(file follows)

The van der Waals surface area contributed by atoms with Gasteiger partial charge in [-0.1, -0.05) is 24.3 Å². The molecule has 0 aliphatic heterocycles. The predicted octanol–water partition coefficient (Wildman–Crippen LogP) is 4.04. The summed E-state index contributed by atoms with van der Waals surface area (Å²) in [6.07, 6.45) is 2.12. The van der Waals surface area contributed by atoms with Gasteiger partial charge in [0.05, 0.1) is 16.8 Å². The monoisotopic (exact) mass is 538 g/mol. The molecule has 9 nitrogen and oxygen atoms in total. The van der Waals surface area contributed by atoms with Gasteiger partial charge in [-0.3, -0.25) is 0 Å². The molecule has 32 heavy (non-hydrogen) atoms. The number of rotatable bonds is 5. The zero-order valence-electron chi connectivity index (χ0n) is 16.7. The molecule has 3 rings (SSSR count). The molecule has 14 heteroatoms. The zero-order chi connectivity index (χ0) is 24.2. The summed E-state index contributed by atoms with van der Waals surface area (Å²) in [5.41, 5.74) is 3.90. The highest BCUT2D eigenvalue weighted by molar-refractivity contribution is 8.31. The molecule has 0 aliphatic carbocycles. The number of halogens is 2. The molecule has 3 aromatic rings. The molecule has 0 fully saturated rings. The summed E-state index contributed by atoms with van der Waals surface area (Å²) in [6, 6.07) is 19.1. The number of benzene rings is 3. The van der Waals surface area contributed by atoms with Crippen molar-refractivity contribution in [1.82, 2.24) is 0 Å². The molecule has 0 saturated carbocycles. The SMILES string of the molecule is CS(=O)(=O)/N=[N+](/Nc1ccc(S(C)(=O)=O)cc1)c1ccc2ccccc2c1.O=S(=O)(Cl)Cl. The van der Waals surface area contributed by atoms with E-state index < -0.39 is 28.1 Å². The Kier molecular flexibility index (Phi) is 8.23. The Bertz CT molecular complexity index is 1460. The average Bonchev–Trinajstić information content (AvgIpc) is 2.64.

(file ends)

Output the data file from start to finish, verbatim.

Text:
The van der Waals surface area contributed by atoms with Gasteiger partial charge in [-0.1, -0.05) is 24.3 Å². The molecule has 0 aliphatic heterocycles. The predicted octanol–water partition coefficient (Wildman–Crippen LogP) is 4.04. The summed E-state index contributed by atoms with van der Waals surface area (Å²) in [6.07, 6.45) is 2.12. The van der Waals surface area contributed by atoms with Gasteiger partial charge in [0.05, 0.1) is 16.8 Å². The monoisotopic (exact) mass is 538 g/mol. The molecule has 9 nitrogen and oxygen atoms in total. The van der Waals surface area contributed by atoms with Gasteiger partial charge in [-0.3, -0.25) is 0 Å². The molecule has 32 heavy (non-hydrogen) atoms. The number of rotatable bonds is 5. The zero-order valence-electron chi connectivity index (χ0n) is 16.7. The molecule has 3 rings (SSSR count). The molecule has 14 heteroatoms. The zero-order chi connectivity index (χ0) is 24.2. The summed E-state index contributed by atoms with van der Waals surface area (Å²) in [5.41, 5.74) is 3.90. The highest BCUT2D eigenvalue weighted by molar-refractivity contribution is 8.31. The molecule has 0 aliphatic carbocycles. The number of halogens is 2. The molecule has 3 aromatic rings. The molecule has 0 fully saturated rings. The summed E-state index contributed by atoms with van der Waals surface area (Å²) in [6, 6.07) is 19.1. The number of benzene rings is 3. The van der Waals surface area contributed by atoms with Crippen molar-refractivity contribution in [1.82, 2.24) is 0 Å². The molecule has 0 saturated carbocycles. The SMILES string of the molecule is CS(=O)(=O)/N=[N+](/Nc1ccc(S(C)(=O)=O)cc1)c1ccc2ccccc2c1.O=S(=O)(Cl)Cl. The van der Waals surface area contributed by atoms with E-state index < -0.39 is 28.1 Å². The Kier molecular flexibility index (Phi) is 8.23. The Bertz CT molecular complexity index is 1460. The average Bonchev–Trinajstić information content (AvgIpc) is 2.64.